- The grass favorite is Sideoats grama (boutelous curtipendula). This prairie grass has small, oat-like seeds that hang on one side of the seed stem. This plant is great for animal foraging or as a rock garden accent to feed birds.

Do you feel a bit more Texan in knowing about these official emblems? Whether it be gardening, cooking, growing crops or being in contact with the great outdoors, these are what help make up Texas
The crape myrtle became the state shrub of Texas in 1997.  It flowers three to four months in the late spring and summer and ranges in height from 18 inches to 40 feet.  Blooming in shades from white to pinks and lilac, it grows in most any soil and tolerates dry conditions.
Bird ~ Mockingbird ~ 1927 
Fiber ~ Cotton ~ 1997 
Flower ~ Bluebonnet ~ 1901, 1971 
Fruit ~ Texas red grapefruit ~ 1993 
Grass ~ Sideoats grama ~ 1971 
Health nut ~ Pecan ~ 2001
Insect ~ Monarch butterfly ~ 1995 
Native pepper ~ Chiltepin ~ 1997 
Native shrub ~ Texas purple sage ~ 2005 
Pepper ~ Jalapeno ~ 1995 
Plant ~ Prickly pear cactus ~ 1995 
Shrub ~ Crape myrtle ~ 1997 
Tree ~ Pecan ~ 1919 
Vegetable ~ Texas sweet onion ~ 1997


Saturday 8:30 a.m.-2 p.m.
(Registration opens at 8 a.m.)
Victoria Educational Gardens Pavilion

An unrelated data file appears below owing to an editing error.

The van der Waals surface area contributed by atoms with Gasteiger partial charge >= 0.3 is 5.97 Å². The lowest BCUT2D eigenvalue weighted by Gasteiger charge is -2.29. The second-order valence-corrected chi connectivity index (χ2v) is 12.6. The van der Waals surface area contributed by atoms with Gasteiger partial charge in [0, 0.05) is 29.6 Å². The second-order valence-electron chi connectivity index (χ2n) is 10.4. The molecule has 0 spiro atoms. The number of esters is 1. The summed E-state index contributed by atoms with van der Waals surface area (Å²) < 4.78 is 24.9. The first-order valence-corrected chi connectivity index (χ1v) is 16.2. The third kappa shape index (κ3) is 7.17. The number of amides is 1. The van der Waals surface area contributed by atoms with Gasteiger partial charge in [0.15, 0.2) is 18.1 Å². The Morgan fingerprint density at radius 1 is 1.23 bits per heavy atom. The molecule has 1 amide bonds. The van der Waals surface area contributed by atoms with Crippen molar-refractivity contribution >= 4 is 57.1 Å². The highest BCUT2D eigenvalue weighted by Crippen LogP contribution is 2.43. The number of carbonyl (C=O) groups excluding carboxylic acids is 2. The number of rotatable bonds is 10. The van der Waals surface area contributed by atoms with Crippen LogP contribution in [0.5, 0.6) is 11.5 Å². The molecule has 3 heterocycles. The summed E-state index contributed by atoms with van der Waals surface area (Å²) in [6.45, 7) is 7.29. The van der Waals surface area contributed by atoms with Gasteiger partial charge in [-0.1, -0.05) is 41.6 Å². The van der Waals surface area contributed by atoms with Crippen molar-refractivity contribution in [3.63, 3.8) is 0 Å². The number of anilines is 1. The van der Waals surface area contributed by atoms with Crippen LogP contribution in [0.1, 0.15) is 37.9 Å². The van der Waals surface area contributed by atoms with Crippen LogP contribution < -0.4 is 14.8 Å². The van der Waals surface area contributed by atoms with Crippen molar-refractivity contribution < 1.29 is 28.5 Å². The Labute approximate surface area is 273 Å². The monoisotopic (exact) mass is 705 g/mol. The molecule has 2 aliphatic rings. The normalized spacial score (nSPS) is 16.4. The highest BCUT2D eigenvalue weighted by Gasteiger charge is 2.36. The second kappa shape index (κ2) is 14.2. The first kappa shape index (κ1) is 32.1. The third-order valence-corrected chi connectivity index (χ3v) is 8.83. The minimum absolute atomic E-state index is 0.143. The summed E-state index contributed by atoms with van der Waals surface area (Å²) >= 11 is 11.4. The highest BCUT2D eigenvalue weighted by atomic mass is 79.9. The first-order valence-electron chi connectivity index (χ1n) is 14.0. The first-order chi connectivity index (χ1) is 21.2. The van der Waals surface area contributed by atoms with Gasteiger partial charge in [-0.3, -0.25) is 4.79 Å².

283 Bachelor Drive ~ Victoria Regional Airport Topics: Designing Cut Flowers; WOW Plants for the Garden; Growing Grapes $35 at the door

LUNCH AND LEARN WITH THE MASTERS "Butterflies and Bees: Their Role in Pollination" Presented by Victoria County Master Gardeners Frances Kanak and Brynn Lee Noon to 1 p.m. Monday Dr. Pattie Dodson Public Health Center 2805 N. Navarro St. Victoria Free to the public Bring your lunch and drink
Texas sweet onion is the state vegetable of Texas.  Named the '1015' for the seed planting date of October 15, it is sweeter than those with the more pungent smell and taste.  It was made official in 1997.
Cotton, officially made the state fiber of Texas in 1997, is most commonly found in agricultural fields.  It sometimes can be used as an educational addition in the garden.  The cotton flower precedes the cotton boll in maturation.
The Gardeners' Dirt is written by members of the Victoria County Master Gardener Association, an educational outreach of Texas AgriLife Extension - Victoria County. Mail your questions in care of the Advocate, P.O. Box 1518, Victoria, TX 77901; or, or comment on this column at